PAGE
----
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Wednesday, 7 July 1915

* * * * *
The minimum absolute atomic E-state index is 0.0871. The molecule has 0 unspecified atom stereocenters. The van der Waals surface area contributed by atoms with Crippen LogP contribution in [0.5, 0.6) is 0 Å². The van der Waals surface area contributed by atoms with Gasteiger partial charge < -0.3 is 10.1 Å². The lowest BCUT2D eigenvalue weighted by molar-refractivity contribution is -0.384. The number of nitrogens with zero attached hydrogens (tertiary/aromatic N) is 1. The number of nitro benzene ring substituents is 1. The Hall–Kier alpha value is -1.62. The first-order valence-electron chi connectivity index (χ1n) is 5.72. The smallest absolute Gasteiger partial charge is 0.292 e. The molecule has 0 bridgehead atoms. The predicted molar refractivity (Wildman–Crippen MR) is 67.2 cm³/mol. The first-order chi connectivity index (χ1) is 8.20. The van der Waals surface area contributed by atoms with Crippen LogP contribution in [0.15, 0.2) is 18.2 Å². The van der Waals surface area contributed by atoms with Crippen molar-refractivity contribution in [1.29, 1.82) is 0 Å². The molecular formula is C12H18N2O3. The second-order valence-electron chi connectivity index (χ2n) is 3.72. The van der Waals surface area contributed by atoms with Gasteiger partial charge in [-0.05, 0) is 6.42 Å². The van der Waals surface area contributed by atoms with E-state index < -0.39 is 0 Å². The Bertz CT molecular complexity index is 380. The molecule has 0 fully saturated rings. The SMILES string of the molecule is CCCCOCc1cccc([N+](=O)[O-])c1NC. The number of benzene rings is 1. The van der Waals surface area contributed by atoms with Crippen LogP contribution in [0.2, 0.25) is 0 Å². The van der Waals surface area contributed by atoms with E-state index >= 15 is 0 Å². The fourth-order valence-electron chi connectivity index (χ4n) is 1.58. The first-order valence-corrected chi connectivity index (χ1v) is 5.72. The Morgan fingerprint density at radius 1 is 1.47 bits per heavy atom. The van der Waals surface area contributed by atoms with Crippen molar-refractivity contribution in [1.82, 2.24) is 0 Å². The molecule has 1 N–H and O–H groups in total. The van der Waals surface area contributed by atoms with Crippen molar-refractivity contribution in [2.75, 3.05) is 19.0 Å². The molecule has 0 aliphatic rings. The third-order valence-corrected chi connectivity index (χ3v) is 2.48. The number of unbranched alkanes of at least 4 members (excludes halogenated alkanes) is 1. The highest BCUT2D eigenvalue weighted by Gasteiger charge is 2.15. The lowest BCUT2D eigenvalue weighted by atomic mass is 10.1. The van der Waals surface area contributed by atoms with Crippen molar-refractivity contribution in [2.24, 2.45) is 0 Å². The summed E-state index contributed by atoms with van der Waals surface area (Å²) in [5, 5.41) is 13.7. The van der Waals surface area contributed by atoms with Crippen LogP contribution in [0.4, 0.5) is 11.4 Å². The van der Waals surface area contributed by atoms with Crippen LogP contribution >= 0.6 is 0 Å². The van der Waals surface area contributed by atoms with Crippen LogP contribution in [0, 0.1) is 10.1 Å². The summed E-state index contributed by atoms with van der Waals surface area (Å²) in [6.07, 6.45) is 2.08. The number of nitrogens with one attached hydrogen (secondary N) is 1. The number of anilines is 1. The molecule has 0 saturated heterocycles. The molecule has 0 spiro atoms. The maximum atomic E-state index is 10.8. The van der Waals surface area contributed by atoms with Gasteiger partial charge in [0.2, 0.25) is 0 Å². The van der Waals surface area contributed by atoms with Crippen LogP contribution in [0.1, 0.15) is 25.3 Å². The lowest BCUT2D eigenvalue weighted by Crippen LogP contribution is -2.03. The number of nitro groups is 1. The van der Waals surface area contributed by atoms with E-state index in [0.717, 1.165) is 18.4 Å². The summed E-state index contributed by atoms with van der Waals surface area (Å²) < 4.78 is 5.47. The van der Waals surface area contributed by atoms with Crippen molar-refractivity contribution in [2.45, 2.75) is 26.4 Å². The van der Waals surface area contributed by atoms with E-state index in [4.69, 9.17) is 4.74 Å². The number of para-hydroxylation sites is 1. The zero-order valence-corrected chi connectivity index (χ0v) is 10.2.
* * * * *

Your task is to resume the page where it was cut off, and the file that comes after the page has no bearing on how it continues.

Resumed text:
Senator LONG (Tasmania) .- With Senator Newland, I think that something ought to be done to insure that our lads at the front shall receive some consideration at the hands of those charged with the transport of mails to and from Australia. Unlike Senator Newland, I am in entire agreement with the action of the Minister of Defence in appointing a gentleman, whom I regard as thoroughly qualified for the purpose, to conduct an investigation on behalf of the Government, and to make to them a full report. In making that appointment, I hope that the Government will clothe him with ample authority to carry out the investigation thoroughly, and that no obstacle whatever will be placed in the way of his getting the fullest information to enable him to make recommendations which will put an end to a very unsatisfactory state of affairs indeed. 1 want to say that, in my opinion, the blame in this matter does not lie with the officials at the other end. Although postcards from my lad at the front are received by us fairly regularly, he complains in each one that no letters have been received by him from home since early in February, but each letter that is posted by him reaches us in reasonably quick time. For instance, a postcard bearing the postal stamp of the 16th May reached us on the 18th June, demonstrating that there had been very little delay in the transit of that communication from Gallipoli to Australia. I sincerely hope that the Minister will not allow Mr. Murdoch to go away without full authority to investigate the various complaints, so that he may be able to recommend a remedy. There is another matter to which I think I ought to refer in justice to myself. It relates to an objection I made to the Minister some time ago regarding the appointment of Captain Payne to take charge of the administrative and instructional class at Claremont, in Tasmania, and in regard to which I subsequently made a complaint in the House in consequence of not having received satisfaction from the Minister. I believed then, and still believe, that a grave injustice had been done to members of the Permanent Forces who are connected with the Administrative and Instructional Staff. At that time the Minister was very emphatic in his opposition to the attitude I had adopted, and contradicted in very severe language the statements I had made. But I am glad to say that the Minister, who, I know, is an exceedingly busy man, has been able, during the last few weeks, to look into the facts, and I am inclined to think that he found them to be as represented by me. The result has been that the Minister has cancelled the appointment of Captain Payne. In a letter of the 4th June, the Minister wrote to me as follows: -

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